Mathematical Induction

Posted By on April 29, 2016


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Propositional Logic
Recurrence Relation

Mathematical induction, is a technique for proving results or establishing statements for natural numbers. This part illustrates the method through a variety of examples.

Definition

Mathematical Induction is a mathematical technique which is used to prove a statement, a formula or a theorem is true for every natural number.

The technique involves two steps to prove a statement, as stated below −

Step 1(Base step) − It proves that a statement is true for the initial value.

Step 2(Inductive step) − It proves that if the statement is true for the nth iteration (or number n), then it is also true for (n+1)thiteration ( or number n+1).

How to Do It

Step 1 − Consider an initial value for which the statement is true. It is to be shown that the statement is true for n = initial value.

Step 2 − Assume the statement is true for any value of n = k. Then prove the statement is true for n = k+1. We actually breakn = k+1 into two parts, one part is n = k (which is already proved) and try to prove the other part.

Problem 1

3n−1 is a multiple of 2 for n = 1, 2, …

Solution

Step 1 − For n = 1, 31−1 = 3−1 = 2 which is a multiple of 2

Step 2 − Let us assume 3n−1 is true for n = k, Hence, 3k −1 is true (It is an assumption)

We have to prove that 3k+1−1 is also a multiple of 2

3k+1 − 1 = 3 × 3k − 1 = (2 × 3k) + (3k −1)

The first part (2 × 3k) is certain to be a multiple of 2 and the second part (3k −1) is also true as our previous assumption.

Hence, 3k+1 − 1 is a multiple of 2.

So, it is proved that 3n − 1 is a multiple of 2.

Problem 2

1 + 3 + 5 + … + (2n−1) = n2 for n = 1, 2, …

Solution

Step 1 − For n = 1, 1 = 12, Hence, step 1 is satisfied.

Step 2 − Let us assume the statement is true for n = k.

Hence, 1 + 3 + 5 + … + (2k−1) = k2 is true (It is an assumption)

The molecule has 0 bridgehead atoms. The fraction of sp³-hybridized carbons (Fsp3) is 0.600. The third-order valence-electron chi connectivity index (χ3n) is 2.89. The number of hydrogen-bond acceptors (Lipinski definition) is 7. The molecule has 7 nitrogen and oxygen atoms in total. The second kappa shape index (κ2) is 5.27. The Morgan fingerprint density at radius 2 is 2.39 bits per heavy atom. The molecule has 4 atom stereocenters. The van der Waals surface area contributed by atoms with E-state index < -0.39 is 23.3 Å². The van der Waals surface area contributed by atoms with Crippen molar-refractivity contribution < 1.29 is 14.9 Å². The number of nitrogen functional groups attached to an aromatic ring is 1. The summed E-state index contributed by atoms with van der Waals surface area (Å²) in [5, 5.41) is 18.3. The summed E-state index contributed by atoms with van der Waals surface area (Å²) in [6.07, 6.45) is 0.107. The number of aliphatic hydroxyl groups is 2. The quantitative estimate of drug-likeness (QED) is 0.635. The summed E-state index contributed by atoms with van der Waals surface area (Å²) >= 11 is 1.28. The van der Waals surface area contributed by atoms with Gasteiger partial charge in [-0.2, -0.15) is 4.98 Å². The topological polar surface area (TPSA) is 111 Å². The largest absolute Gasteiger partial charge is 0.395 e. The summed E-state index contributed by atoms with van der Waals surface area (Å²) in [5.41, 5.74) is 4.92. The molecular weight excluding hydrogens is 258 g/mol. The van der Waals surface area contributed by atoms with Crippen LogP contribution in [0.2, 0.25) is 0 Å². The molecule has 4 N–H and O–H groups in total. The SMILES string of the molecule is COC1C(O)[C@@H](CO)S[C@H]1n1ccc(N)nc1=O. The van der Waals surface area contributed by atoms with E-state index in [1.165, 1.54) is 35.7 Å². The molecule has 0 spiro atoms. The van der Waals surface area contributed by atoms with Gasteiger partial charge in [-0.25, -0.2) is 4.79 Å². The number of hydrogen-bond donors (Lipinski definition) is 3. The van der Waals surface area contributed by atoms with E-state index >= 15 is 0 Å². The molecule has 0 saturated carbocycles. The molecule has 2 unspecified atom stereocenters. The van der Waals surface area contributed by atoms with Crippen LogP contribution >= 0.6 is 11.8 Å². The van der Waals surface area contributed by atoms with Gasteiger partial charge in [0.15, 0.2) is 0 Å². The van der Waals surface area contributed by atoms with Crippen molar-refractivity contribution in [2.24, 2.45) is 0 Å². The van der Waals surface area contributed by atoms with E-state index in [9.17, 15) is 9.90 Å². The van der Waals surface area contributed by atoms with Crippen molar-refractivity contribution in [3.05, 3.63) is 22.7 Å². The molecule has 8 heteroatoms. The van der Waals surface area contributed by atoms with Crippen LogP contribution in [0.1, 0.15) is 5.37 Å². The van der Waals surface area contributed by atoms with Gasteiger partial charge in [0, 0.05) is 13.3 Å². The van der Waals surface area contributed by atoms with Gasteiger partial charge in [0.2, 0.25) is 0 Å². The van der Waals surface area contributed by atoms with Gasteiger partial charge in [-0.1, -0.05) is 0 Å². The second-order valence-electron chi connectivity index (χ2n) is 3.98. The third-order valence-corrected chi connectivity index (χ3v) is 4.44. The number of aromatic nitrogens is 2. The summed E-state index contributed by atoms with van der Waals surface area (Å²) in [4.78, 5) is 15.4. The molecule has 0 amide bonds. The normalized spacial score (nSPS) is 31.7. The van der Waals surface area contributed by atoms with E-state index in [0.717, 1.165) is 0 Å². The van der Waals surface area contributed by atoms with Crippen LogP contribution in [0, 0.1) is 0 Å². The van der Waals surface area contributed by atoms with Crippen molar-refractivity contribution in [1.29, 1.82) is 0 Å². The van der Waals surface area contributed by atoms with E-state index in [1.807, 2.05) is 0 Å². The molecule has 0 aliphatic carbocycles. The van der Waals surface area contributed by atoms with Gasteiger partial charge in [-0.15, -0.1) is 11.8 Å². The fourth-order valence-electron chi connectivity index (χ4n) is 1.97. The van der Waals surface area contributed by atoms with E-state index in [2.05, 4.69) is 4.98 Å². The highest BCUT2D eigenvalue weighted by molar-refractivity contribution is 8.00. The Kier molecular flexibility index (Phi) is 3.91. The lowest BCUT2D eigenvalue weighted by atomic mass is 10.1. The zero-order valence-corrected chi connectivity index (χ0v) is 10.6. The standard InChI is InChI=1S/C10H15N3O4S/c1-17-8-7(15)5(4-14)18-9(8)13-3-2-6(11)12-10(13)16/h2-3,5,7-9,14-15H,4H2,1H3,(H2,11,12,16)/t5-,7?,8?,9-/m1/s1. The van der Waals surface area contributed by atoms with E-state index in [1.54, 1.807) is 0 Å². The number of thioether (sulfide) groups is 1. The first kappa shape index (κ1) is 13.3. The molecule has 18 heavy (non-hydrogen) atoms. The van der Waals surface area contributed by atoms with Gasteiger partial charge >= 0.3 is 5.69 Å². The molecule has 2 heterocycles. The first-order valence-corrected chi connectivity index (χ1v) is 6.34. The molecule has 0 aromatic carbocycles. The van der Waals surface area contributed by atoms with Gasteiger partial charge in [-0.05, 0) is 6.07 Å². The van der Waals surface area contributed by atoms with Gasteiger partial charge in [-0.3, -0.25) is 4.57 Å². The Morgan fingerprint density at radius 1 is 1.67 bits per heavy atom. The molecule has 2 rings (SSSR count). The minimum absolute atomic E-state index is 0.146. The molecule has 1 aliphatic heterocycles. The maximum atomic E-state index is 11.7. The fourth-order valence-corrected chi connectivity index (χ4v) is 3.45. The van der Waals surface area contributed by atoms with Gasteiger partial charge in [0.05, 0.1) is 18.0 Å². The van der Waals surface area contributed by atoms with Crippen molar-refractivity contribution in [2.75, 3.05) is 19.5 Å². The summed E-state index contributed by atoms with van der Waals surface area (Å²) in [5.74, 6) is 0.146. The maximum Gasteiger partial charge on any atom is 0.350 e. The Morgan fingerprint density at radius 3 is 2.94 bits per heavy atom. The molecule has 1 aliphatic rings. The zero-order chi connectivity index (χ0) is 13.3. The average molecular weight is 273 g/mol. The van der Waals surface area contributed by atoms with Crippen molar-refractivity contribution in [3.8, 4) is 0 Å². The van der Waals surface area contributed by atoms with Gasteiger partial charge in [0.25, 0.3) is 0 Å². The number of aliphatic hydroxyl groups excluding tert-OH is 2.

We have to prove that 1 + 3 + 5 + … + (2(k+1)−1) = (k+1)2also holds

1 + 3 + 5 + … + (2(k+1) − 1)

= 1 + 3 + 5 + … + (2k+2 − 1)

= 1 + 3 + 5 + … + (2k + 1)

= 1 + 3 + 5 + … + (2k − 1) + (2k + 1)

= k2 + (2k + 1)

= (k + 1)2

So, 1 + 3 + 5 + … + (2(k+1) − 1) = (k+1)2 hold which satisfies the step 2.

Hence, 1 + 3 + 5 + … + (2n − 1) = n2 is proved.

Problem 3

Prove that (ab)n = anbn is true for every natural number n

Solution

Step 1 − For n = 1, (ab)1 = a1b1 = ab, Hence, step 1 is satisfied.

Step 2 − Let us assume the statement is true for n = k, Hence, (ab)k = akbk is true (It is an assumption).

We have to prove that (ab)k+1 = ak+1bk+1 also hold

Given, (ab)k = akbk

Or, (ab)k(ab) = (akbk) (ab) [Multiplying both side by ‘ab’]

Or, (ab)k+1 = (aak) ( bbk)

Or, (ab)k+1 = (ak+1bk+1)

Hence, step 2 is proved.

So, (ab)n = anbn is true for every natural number n.

Strong Induction

Strong Induction is another form of mathematical induction. Through this induction technique, we can prove that a propositional function, P(n) is true for all positive integers, n, using the following steps −

  • Step 1(Base step) − It proves that the initial propositionP(1) true.
  • Step 2(Inductive step) − It proves that the conditional statement [p(1) ∧ p(2) ∧ p(3) ∧…………∧ p(k)] → p(k + 1) is true for positive integers k.
Propositional Logic
Recurrence Relation

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Posted by Akash Kurup

Founder and C.E.O, World4Engineers Educationist and Entrepreneur by passion. Orator and blogger by hobby

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